Indian publishers are looking forward to 2021 with a sense of cautious optimism
Like a lot of industries, English-language publishing in India is in the middle of a slow recovery following a drastically lean patch in the summer of 2020. December is typically a strong period for sales across sectors (thanks to Christmas and New Year gifting), and publishing is no different. Because of this, Indian publishers are looking forward to 2021 with a sense of cautious optimism.
In the second half of 2020 we saw a number of writers releasing books written during and about the lockdown; Zadie Smith and Slavoj Žižek, among them. There were also books by medical experts, breaking down the science behind COVID-19 to its basics. According to Udayan Mitra, Publisher (Literary) at HarperCollins India, this general trend will continue in 2021, and even expand in scope. Mitra says: “Many 2021 books were written over the pandemic-hit months of 2020. Since, contrary to some early estimates, it now appears that 2021 is going to be as COVID-impacted a year as its predecessor, the topicality of these books will be a main feature.”
Publishers are readers too; indeed, as Mitra wrote in an essay, they are readers first and foremost. But for many publishers, 2021 may well be the year where they see their lists diverging from their usual spaces and often, their personal tastes.
In the news
Teesta Guha Sarkar, Senior Commissioning Editor at Pan MacMillan India, says: “I’d like to see (and publish) more fiction that pushes the boundaries of the craft.” But, Sarkar adds, it is likely that there will be more non-fiction than literary fiction in 2021. “To an extent, our tastes are influenced by the state of the world. Personally speaking, I have been reading a lot of political non-fiction and books about other pandemics like the Spanish Flu.”
Sarkar, of course, is well aware of the way current affairs influence the amount of interest a book generates. In January 2020, she published Dilip D’Souza and Joy Ma’s The Deoliwallahs, the story of 3,000 Chinese-Indians who were taken from their homes in various parts of India just after the Sino-Indian War of 1962, and packed off to an internment camp in Deoli, Rajasthan. While the book deserves many readers in itself, it can’t be denied that it grabbed the limelight when the Indo-Chinese border conflict started in May 2020.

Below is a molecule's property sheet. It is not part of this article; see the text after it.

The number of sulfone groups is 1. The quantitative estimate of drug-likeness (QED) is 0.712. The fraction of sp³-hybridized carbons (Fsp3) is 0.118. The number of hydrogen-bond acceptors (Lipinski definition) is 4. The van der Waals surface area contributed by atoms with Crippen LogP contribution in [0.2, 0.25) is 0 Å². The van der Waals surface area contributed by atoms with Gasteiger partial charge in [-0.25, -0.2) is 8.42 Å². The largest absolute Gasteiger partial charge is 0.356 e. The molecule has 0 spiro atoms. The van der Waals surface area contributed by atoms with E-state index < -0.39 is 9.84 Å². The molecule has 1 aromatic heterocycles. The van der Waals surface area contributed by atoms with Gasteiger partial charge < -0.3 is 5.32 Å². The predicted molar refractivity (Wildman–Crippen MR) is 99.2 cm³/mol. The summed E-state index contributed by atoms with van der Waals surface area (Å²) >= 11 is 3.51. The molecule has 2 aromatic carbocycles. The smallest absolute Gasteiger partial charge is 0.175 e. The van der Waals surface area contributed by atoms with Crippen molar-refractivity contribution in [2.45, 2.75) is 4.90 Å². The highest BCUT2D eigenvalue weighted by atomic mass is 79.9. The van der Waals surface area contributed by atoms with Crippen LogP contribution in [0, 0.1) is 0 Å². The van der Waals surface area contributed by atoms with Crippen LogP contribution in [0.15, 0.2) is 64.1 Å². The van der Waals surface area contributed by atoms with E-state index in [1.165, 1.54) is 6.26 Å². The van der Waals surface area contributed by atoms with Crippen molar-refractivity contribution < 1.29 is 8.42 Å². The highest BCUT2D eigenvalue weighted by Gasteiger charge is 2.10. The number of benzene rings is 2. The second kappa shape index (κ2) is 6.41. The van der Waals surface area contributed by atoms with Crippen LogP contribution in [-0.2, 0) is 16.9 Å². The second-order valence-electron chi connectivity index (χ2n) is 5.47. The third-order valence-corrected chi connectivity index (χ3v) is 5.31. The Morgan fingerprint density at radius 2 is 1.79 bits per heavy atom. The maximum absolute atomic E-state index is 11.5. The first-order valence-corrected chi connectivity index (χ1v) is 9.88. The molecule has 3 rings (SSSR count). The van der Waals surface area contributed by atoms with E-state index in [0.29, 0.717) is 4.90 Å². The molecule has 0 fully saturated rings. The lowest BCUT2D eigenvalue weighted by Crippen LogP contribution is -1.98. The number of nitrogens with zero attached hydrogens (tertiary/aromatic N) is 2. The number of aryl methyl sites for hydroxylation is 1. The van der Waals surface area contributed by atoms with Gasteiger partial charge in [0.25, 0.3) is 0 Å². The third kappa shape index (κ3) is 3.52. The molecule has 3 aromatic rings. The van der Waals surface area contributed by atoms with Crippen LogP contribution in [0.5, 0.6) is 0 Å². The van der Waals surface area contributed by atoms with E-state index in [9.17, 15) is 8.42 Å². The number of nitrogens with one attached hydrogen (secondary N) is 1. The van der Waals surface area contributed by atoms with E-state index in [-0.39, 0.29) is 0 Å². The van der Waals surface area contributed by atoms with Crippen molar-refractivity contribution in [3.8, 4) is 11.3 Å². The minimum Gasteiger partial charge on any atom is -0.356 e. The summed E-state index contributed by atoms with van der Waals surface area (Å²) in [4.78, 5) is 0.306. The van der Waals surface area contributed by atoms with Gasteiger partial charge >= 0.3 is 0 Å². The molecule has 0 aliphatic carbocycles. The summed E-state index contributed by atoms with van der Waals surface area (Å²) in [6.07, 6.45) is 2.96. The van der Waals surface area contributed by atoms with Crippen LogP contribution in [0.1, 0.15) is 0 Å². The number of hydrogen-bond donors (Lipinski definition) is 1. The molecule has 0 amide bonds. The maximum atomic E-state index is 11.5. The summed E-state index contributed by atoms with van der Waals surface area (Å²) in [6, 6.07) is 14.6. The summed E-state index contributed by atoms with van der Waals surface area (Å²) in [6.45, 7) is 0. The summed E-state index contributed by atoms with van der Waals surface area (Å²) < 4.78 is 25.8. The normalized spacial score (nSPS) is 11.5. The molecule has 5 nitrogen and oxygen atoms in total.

During the months when lockdown measures were at their strictest, a lot of people had to acquire basic cooking skills on a war footing. In 2021, self-improvement will continue to be a big publishing trend. And food books (already a robust sales category for Indian publishers) will be a sizeable part of this. Krish Ashok’s Masala Lab (published by Penguin Random House India) and Claire Chambers-edited Desi Delicacies (published by Pan MacMillan India) were both big-ticket December releases in this category — expect more of the same. Aman Arora, Deputy General Manager (Marketing) at HarperCollins India, says: “Broadly speaking, self-improvement books have received a huge response from readers in 2020 and we expect this trend to continue in 2021 as well. This includes spirituality and self-help books, but also titles that have an element of skill enhancement — how to read and write better, how to manage your finances, how to be more productive on a day-to-day basis.”
In general, creators across media are adapting to the new economic realities of a post-COVID world — which is why we can expect more collaborations in the publishing space. Performers — musicians, artists, comedians and so on — will be seen at digital book launches, since in-person launches are not an option at the moment. This shift will also cause publishers to take a long, hard look at the expenses incurred in hiring large, expensive launch venues, for example. A digital influencer-led strategy may find more takers, especially if the author in question does not have a significant online presence. Literature festivals, a reliable time-bound promotional tool for marketers, are also moving online, which is another aspect that readers, writers and promoters have to adapt to.
“At the end of the day, it’s all about creating conversations around the new book. It’s just that we will have to achieve this through a different platform now. I don’t think the basic marketing plan will change a lot,” says Arora.
One thing is clear: in this era of unique and unprecedented challenges, English-language publishing in India is prepared to make some tough choices and weather the storm, so to speak.
source: The Hindu